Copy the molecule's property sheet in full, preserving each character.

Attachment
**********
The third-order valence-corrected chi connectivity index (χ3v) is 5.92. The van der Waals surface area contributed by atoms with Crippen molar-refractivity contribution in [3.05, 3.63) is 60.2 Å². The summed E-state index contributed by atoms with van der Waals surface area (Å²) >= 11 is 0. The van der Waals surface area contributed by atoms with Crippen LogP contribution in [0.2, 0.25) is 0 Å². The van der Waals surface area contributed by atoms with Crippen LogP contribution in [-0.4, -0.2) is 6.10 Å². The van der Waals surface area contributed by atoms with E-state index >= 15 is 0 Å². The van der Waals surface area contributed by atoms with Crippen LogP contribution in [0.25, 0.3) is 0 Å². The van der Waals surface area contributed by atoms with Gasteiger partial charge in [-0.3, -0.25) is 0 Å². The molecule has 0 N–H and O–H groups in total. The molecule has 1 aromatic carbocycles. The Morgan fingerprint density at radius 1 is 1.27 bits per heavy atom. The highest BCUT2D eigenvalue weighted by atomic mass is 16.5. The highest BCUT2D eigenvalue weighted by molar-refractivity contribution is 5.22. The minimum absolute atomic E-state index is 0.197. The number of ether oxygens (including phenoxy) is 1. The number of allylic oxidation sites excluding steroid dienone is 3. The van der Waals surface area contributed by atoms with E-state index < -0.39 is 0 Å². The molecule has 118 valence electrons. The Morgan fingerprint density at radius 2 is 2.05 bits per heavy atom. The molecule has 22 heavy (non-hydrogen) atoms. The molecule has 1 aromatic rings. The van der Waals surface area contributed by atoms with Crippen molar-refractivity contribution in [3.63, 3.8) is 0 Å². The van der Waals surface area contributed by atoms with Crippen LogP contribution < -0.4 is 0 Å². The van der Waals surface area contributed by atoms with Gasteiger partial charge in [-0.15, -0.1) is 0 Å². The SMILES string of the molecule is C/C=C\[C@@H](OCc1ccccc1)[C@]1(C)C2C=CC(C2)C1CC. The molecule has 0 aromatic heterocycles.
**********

The third-order valence-corrected chi connectivity index (χ3v) is 5.92. The van der Waals surface area contributed by atoms with Crippen molar-refractivity contribution in [3.05, 3.63) is 60.2 Å². The summed E-state index contributed by atoms with van der Waals surface area (Å²) >= 11 is 0. The van der Waals surface area contributed by atoms with Crippen LogP contribution in [0.2, 0.25) is 0 Å². The van der Waals surface area contributed by atoms with Crippen LogP contribution in [-0.4, -0.2) is 6.10 Å². The van der Waals surface area contributed by atoms with E-state index >= 15 is 0 Å². The van der Waals surface area contributed by atoms with Crippen LogP contribution in [0.25, 0.3) is 0 Å². The van der Waals surface area contributed by atoms with Gasteiger partial charge in [-0.3, -0.25) is 0 Å². The molecule has 0 N–H and O–H groups in total. The molecule has 1 aromatic carbocycles. The Morgan fingerprint density at radius 1 is 1.27 bits per heavy atom. The highest BCUT2D eigenvalue weighted by atomic mass is 16.5. The highest BCUT2D eigenvalue weighted by molar-refractivity contribution is 5.22. The minimum absolute atomic E-state index is 0.197. The number of ether oxygens (including phenoxy) is 1. The number of allylic oxidation sites excluding steroid dienone is 3. The van der Waals surface area contributed by atoms with E-state index < -0.39 is 0 Å². The molecule has 118 valence electrons. The Morgan fingerprint density at radius 2 is 2.05 bits per heavy atom. The molecule has 22 heavy (non-hydrogen) atoms. The molecule has 1 aromatic rings. The van der Waals surface area contributed by atoms with Crippen molar-refractivity contribution in [3.63, 3.8) is 0 Å². The van der Waals surface area contributed by atoms with Crippen LogP contribution < -0.4 is 0 Å². The van der Waals surface area contributed by atoms with Gasteiger partial charge in [-0.15, -0.1) is 0 Å². The SMILES string of the molecule is C/C=C\[C@@H](OCc1ccccc1)[C@]1(C)C2C=CC(C2)C1CC. The molecule has 0 aromatic heterocycles.